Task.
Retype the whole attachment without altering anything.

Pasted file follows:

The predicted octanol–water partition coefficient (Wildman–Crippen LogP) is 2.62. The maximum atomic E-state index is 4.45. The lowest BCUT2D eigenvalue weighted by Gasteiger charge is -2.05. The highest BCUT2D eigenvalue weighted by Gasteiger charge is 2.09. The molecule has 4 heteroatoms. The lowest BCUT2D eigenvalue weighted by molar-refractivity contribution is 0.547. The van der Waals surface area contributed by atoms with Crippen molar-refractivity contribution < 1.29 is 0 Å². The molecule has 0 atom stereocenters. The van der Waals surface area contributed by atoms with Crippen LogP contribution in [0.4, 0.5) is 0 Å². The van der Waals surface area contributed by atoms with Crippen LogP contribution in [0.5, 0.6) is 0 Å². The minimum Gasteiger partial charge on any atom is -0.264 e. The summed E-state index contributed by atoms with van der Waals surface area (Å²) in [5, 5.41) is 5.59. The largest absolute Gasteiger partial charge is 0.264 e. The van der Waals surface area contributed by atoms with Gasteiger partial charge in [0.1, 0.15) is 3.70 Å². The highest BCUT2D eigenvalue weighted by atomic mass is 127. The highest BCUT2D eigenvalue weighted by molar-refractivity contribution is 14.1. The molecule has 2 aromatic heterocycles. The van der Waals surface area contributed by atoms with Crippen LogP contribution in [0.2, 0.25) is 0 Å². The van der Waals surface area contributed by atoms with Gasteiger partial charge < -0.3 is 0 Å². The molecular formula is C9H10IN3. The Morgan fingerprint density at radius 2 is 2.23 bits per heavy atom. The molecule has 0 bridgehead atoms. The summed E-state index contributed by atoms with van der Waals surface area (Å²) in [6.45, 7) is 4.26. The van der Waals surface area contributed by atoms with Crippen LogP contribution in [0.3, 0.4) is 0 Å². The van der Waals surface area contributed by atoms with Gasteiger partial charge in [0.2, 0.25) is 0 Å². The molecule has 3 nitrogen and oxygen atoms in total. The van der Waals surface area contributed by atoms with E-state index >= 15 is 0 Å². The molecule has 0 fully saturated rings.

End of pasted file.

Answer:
The predicted octanol–water partition coefficient (Wildman–Crippen LogP) is 2.62. The maximum atomic E-state index is 4.45. The lowest BCUT2D eigenvalue weighted by Gasteiger charge is -2.05. The highest BCUT2D eigenvalue weighted by Gasteiger charge is 2.09. The molecule has 4 heteroatoms. The lowest BCUT2D eigenvalue weighted by molar-refractivity contribution is 0.547. The van der Waals surface area contributed by atoms with Crippen molar-refractivity contribution < 1.29 is 0 Å². The molecule has 0 atom stereocenters. The van der Waals surface area contributed by atoms with Crippen LogP contribution in [0.4, 0.5) is 0 Å². The van der Waals surface area contributed by atoms with Crippen LogP contribution in [0.5, 0.6) is 0 Å². The minimum Gasteiger partial charge on any atom is -0.264 e. The summed E-state index contributed by atoms with van der Waals surface area (Å²) in [5, 5.41) is 5.59. The largest absolute Gasteiger partial charge is 0.264 e. The van der Waals surface area contributed by atoms with Gasteiger partial charge in [0.1, 0.15) is 3.70 Å². The highest BCUT2D eigenvalue weighted by atomic mass is 127. The highest BCUT2D eigenvalue weighted by molar-refractivity contribution is 14.1. The molecule has 2 aromatic heterocycles. The van der Waals surface area contributed by atoms with Crippen LogP contribution in [0.2, 0.25) is 0 Å². The van der Waals surface area contributed by atoms with Gasteiger partial charge < -0.3 is 0 Å². The molecular formula is C9H10IN3. The Morgan fingerprint density at radius 2 is 2.23 bits per heavy atom. The molecule has 0 bridgehead atoms. The summed E-state index contributed by atoms with van der Waals surface area (Å²) in [6.45, 7) is 4.26. The van der Waals surface area contributed by atoms with Crippen LogP contribution in [0.3, 0.4) is 0 Å². The van der Waals surface area contributed by atoms with Gasteiger partial charge in [0.2, 0.25) is 0 Å². The molecule has 3 nitrogen and oxygen atoms in total. The van der Waals surface area contributed by atoms with E-state index >= 15 is 0 Å². The molecule has 0 fully saturated rings.